Review: Splendour in the Grass
Empire of the Sun performs at Splendour in the Grass. Picture: Getty Images

FESTIVAL
Splendour in the Grass
North Byron Parklands, NSW
Friday, July 26-Sunday, July 28
REVIEW SIMON COLLINS

On the flight up from Sydney to Ballina on the New South Wales north coast, the young couple besides me debated whether to catch US/New Zealand rockers Unknown Mortal Orchestra or white-hot Californian sister act Haim, whose sets clashed on day one of the 13th annual Splendour in the Grass.

"Do you want to see what's cool or what's good," the lass asked her fellow.

Turns out you can see both at Splendour, which made its debut on the weekend at the new North Byron Parklands venue, about half- an-hour-drive out of Byron Bay. Haim almost took the chocolates on Friday, turning out an immaculate set of syncopated rock and pop, which peaked with the hit singles Don't Save Me and Forever.

They were just shaded by Sydneysiders Boy & Bear, who unveiled smooth tunes from their second album Harlequin Dream, due out next week, and were then topped by totally cool and really, really good New York alt-rock gods TV on the Radio, who destroyed the main tent with their modern classic Wolf Like Me.

Mumford & Sons closed day one, with the hoedowns like Little Lion Man and I Will Wait prompting the majority of the 25,000-strong crowd to churn the ground in the Supertop into sludge.

The terrain was even muddier over on the GW McLennan tent, where You Am I performed their 1993 debut album Sound As Ever from go to whoa. The Aussie legends backed it up again on Sunday with a run through the 1995 follow-up Hi Fi Way. This was truly awesome, as was singer Tim Rogers' suspiciously unblemished white suit.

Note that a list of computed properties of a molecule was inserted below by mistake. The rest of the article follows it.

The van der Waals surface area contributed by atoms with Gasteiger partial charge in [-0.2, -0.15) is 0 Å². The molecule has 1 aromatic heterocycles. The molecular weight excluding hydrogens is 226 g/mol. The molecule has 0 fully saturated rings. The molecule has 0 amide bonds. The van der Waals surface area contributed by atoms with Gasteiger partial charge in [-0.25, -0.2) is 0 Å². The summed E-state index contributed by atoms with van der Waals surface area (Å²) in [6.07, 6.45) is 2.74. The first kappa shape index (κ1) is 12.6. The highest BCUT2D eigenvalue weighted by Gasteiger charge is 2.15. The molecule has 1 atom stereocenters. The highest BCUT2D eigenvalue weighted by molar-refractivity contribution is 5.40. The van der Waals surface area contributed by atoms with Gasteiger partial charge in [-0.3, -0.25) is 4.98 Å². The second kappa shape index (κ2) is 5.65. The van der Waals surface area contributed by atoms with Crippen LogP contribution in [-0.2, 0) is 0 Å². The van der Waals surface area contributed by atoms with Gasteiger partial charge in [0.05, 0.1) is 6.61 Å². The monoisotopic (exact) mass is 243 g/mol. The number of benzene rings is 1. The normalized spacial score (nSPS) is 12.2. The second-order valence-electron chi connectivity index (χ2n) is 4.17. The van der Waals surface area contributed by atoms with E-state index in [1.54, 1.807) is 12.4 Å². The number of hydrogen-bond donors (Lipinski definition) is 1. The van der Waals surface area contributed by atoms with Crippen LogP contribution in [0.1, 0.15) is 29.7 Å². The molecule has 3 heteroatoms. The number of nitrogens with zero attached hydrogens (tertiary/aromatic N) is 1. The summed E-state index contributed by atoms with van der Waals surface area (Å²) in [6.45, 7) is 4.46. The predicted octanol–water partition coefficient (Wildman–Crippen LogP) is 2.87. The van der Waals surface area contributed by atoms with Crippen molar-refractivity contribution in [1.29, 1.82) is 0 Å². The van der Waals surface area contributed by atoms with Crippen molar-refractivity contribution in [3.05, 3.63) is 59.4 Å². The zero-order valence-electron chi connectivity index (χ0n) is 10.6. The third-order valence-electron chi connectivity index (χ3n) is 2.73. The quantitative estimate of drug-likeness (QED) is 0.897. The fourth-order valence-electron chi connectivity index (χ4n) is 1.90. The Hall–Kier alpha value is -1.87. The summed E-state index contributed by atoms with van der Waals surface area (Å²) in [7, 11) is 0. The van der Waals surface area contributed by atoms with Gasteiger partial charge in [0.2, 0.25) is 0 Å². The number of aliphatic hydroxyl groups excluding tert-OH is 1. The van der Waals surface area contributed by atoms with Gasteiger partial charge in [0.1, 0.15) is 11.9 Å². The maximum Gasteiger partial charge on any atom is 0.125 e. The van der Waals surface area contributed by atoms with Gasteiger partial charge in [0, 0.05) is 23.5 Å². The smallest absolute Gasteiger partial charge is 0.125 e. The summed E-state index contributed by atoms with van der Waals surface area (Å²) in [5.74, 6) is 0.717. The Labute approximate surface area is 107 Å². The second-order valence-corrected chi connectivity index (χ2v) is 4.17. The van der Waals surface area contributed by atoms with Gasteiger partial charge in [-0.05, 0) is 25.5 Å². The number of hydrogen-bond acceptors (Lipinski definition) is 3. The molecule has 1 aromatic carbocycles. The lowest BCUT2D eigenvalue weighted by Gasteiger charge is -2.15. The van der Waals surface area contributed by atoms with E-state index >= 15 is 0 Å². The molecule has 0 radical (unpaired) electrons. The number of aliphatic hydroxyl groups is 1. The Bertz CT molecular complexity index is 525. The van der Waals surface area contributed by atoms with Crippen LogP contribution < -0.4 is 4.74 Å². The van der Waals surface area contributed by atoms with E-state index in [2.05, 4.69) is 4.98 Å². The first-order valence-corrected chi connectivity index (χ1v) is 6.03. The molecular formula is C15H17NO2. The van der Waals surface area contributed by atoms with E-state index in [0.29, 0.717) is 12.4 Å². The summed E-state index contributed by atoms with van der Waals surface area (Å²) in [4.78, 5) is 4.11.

Saturday got off to a slow start, with 19-year-old Nottingham folk- rocker Jake Bugg and Melbourne stalwarts Something for Kate warming the early-arvo punters up on the main stage, while Aussies Cloud Control and Yanks Cold War Kids both failed to fire.

Luckily, Splendour has other options if the music isn't doing it for you, such as epic variety of food, including Yemeni and Cajun delights, as well as a karaoke bar.

From the ridiculous to the sublime, Sarah Blasko overcame an early sound hitch as Perth's Birds of Tokyo rocked the main stage. Texan cult ensemble the Polyphonic Spree tackled The Rocky Horror Picture Show soundtrack, only bested as a spectacle by the Barnraisers, a performance installation featuring Amish-ish folk conceived by WA artist Bennett Miller.

Saturday night peaked with Empire of the Sun's glorious pop, Bernard Fanning's adult contemporary pub rock and the sumptuous sounds of American indie-rockers the National.

Sunday kicked off with a bang, namely the bi-coastal rock of Florida's Surfer Blood and California's FIDLAR.

Warrnambool AC/DC acolytes Airbourne continued the riff-fest, emerging from behind their Marshall amp stacks to the Terminator theme tune before unleashing a bang-on set of Oz rock. They deserved a bigger crowd.

The big story of Splendour 2013 was Lorde, otherwise known as 16-year-old Kiwi songstress Ella Yelich-O'Connor, who was drafted in at the last minute when Sunday headliner, Frank Ocean, pulled out with damaged vocal chords. Her Triple J hit Royals was magic, as was the gorgeous Another Time, which closed Lorde's mightily impressive performance. A star is born.

Refusing to be overshadowed, the Rubens delivered a punchy set, before helium-voiced singer Michael Angelakos led Passion Pit through fan favourites Sleepyhead and Take a Walk. Iceland indie-folk outfit Of Monsters and Men seemed a little too fey to close the mammoth three-day event but the punters disagreed, flooding the Supertop to sing along to global smash Little Talks as rain tumbled down and people tried to remember where their tent was.

Phew. Three days, 80-plus bands and untold quantities of mud - Splendour in the Grass is undoubtedly Australia's answer to iconic UK festival Glastonbury. In a nutshell? Splendid.

The West Australian

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